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Obesity is a prevalent global public health issue characterized by excess body fat. Adipose tissue is now recognized as an important endocrine organ releasing an abundance of bioactive adipokines including, but not limited to, leptin, adiponectin and resistin. Obesity is a common comorbidity amongst pulmonary arterial hypertension patients, with 30% to 40% reported as obese, independent of other comorbidities associated with pulmonary arterial hypertension (e.g. obstructive sleep apnoea). An ‘obesity paradox’ has been observed, where obesity has been associated with subclinical right ventricular dysfunction but paradoxically may confer a protective effect on right ventricular function once pulmonary hypertension develops. Obesity and pulmonary arterial hypertension share multiple pathophysiological mechanisms including inflammation, oxidative stress, elevated leptin (proinflammatory) and reduced adiponectin (anti-inflammatory). The female prevalence of pulmonary arterial hypertension has instigated the hypothesis that estrogens may play a causative role in its development. Adipose tissue, a major site for storage and metabolism of sex steroids, is the primary source of estrogens and circulating estrogens levels which are elevated in postmenopausal women and men with pulmonary arterial hypertension. This review discusses the functions of adipose tissue in both health and obesity and the links between obesity and pulmonary arterial hypertension. Shared pathophysiological mechanisms and the contribution of specific fat depots, metabolic and sex-dependent differences are discussed.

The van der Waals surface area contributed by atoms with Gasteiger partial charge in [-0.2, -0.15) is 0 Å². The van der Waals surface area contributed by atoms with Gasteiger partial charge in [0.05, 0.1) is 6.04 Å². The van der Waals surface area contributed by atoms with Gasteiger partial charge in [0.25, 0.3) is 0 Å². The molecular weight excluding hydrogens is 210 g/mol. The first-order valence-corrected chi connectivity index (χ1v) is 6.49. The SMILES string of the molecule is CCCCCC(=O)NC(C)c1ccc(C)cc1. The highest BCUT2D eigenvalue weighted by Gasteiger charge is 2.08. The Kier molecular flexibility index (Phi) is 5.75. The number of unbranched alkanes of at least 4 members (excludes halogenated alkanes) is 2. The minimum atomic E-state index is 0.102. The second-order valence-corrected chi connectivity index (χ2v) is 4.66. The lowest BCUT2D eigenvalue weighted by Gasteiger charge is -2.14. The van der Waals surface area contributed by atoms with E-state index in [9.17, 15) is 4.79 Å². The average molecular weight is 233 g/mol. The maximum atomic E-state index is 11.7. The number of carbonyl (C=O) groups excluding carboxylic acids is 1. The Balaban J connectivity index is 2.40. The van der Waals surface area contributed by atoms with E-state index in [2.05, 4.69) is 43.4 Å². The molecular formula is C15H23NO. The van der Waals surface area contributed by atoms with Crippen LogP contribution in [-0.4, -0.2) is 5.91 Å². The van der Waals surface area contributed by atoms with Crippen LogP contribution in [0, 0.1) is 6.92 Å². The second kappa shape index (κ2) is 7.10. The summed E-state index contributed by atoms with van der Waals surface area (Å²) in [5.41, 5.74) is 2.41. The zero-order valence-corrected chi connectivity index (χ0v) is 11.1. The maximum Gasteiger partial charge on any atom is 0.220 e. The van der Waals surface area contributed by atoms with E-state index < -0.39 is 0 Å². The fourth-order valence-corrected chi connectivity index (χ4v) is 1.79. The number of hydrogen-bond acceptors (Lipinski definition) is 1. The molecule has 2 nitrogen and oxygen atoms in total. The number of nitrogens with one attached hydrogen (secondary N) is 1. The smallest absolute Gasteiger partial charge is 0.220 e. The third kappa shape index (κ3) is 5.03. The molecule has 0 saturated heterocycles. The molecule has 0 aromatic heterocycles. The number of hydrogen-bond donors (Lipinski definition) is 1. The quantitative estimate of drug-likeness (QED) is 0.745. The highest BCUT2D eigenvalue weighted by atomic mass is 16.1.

|Number of pages||21|
|Publication status||Published - 18 Sep 2020|
- metabolic syndrome
- sex differences